The temple is of Sandhara order. It is built of a kind of stone durable as granite, cemented with lime mortar, the whole building is plastered, but in the course of time the surface has become mouldy. The temple comprises two separate structures. The square sanctum sanctorum enshrining the deity is four step below the 10-foot-wide (3.0 m) covered circumambulation, which is supported by 12 stone pillars. Eleven parswa devis (side Goddess), are embedded on the outer wall of the sanctum, so that the devotees can worship those deities during parikarma through the vaulted circumambulation. The Idol of Shree Shree Samalai Devi consists of a large block of Granite rock with an inverted, trunk like projection at the bottom. A shallow cut on her “Baraha” like face symbolises her mouth. Traditional Sambalpuri nose ornament of pure gold hangs down from her imaginary nose Beaten gold leave fixed on two disproportionate golden eye like depression on the face acts as substitute for her eyes in an attempt to define the face of the mother deity on a mass of self shaped rock, the devi’s idol inspires sublime sentiments of awe, fear, reverence, devotion, love and affection towards all-pervading motherhood.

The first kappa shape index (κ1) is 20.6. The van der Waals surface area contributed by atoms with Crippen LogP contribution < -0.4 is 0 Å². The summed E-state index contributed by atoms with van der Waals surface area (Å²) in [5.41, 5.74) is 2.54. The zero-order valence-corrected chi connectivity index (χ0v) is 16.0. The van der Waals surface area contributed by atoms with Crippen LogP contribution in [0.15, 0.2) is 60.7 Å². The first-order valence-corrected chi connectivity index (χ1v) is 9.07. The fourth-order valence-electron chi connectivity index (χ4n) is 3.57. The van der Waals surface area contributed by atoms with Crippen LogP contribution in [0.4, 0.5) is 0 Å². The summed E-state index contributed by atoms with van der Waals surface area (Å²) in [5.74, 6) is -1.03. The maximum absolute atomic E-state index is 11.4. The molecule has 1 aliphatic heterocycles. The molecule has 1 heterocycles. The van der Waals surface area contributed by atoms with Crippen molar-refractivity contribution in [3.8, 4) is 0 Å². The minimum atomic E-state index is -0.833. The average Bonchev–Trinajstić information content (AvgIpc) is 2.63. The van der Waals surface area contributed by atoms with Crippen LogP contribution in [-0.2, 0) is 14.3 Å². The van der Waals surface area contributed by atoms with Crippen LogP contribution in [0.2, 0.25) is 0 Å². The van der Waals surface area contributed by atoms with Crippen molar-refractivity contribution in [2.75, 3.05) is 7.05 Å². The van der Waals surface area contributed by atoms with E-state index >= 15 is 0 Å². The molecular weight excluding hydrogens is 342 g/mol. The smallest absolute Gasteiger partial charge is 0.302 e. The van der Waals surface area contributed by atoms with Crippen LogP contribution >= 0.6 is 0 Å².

She is worshiped with a great care and devotion by the natives in her temple, famously known as the samaleswari temple. Among the varieties of festivals observed before the goddess throughout the year three festivals are observed prominently. The first two are navaratra puja during the months of March and April and during the months of September and October. Among these two navaratra pujas (nine days continuous worship of the goddess) the second one is observed with a great splendour and devotion. The third festival which is said to be the chief festival of the whole western Orissa (sambalpur) region is nuakhai. In this festival the farmers offer the first produce from their lands to the goddess before using it for his personal use.
Samaleswari Temple is a Hindu temple in Sambalpur, Western Odisha, India dedicated to the goddess known as 'Maa', also known among the natives as samalei maa, meaning Mother Samaleswari. Shree Shree Samaleswari, the presiding deity of Sambalpur, is a strong religious force in western part of Odisha and Chhattisgarh state of India. On the bank of the river Mahanadi the mother goddess Samaleswari is worshipped from ancient times as Jagatjanani, Adishakti, Mahalaxmi and Mahasaraswati. The region in which the temple is situated has a rich cultural heritage. Sambalpur region is popularly known as Hirakhanda from ancient times. Ptolemy has described the place as Sambalak, according to Tavernir, the French traveller, and Edward Gibbon, the English historian, diamonds were exported to Rome from Sambalpur.